Reading City Council will formally introduce Monday an ordinance that would reduce the penalties for people caught carrying small amounts of marijuana. It would make possessing a small amount of pot a summary offense.

Reading Mayor Wally Scott is already threatening to veto the proposal in its current form.

Scott said it would get "too confusing" for governing bodies outside the city to regulate a law like this. He said he has also been in talks with the Reading police Chief Andres Dominguez and Berks County District Attorney John Adams.

If the proposal in "it's current" form is sent to his desk, Scott said he plans to veto it.

Reading City Councilwoman Donna Reed is one of two council members proposing the ordinance.

"Looking at youth and wanting to make sure if this is happening, if they have a small amount of marijuana, if they are smoking it, that their future lives aren't ruined because of an arrest," she said.

Reed said the ordinance would bring Reading into a more realistic way of handling these smaller offenses.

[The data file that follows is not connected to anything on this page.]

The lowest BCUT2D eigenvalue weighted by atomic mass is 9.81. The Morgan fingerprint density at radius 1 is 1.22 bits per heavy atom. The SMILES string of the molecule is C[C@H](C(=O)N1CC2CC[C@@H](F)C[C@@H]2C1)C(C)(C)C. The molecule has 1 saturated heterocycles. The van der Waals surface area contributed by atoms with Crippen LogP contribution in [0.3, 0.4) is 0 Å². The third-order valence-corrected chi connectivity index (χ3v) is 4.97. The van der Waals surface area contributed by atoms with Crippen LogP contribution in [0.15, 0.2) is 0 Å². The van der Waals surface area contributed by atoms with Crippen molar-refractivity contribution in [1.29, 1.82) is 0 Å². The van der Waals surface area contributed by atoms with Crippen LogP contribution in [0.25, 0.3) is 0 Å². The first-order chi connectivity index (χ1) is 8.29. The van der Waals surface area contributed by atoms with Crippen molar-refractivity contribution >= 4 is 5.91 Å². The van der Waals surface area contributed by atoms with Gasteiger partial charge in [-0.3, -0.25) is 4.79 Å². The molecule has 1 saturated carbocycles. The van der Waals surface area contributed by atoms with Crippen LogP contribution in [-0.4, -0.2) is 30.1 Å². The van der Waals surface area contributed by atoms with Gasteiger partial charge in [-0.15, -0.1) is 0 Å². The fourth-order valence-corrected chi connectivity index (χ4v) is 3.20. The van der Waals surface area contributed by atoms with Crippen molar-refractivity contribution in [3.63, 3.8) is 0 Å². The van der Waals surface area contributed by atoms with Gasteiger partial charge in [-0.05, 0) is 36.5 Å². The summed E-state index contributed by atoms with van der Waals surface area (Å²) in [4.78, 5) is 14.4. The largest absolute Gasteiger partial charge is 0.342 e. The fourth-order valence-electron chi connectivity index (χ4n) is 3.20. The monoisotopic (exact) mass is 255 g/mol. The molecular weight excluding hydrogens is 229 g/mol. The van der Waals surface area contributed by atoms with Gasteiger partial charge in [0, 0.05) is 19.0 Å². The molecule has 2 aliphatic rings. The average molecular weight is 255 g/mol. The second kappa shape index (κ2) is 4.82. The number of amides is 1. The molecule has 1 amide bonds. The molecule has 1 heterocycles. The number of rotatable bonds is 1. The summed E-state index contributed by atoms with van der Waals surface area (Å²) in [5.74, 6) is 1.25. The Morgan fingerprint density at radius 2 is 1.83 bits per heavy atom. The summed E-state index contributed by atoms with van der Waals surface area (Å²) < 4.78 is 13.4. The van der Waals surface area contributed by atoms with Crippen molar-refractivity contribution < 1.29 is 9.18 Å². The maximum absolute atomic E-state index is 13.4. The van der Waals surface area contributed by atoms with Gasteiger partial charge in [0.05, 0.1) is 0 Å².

"When you look at cities like Philadelphia, Pittsburgh, Wilkes-Barre, Harrisburg and State College, especially State College with all the students, their city councils, their mayors have realized that there needs to be a change in how this issue is dealt with," Reed said.

Anyone carrying 30 grams or less of marijuana or up to eight grams of hashish will be given a citation instead of being arrested, according to the proposal.

But Councilwoman Marcia Goodman-Hinnershitz said this sort of thing isn't the city's call.

"This should be handled at the state level," she said. "This is not something a municipality should be addressing, because it gets too confusing."

"Because this is a divisive issue, both locally and nationally, we think it's important to have a thoughtful discussion on this matter," said Jason Brudereck, director of communications, Berks County Community Foundation

The foundation will host a forum about marijuana laws on October 10. The community is invited to participate.

"We really want people to understand what the issue is before it comes down to asking politicians to vote one way or another," said Brudereck.

The event is $12 to attend.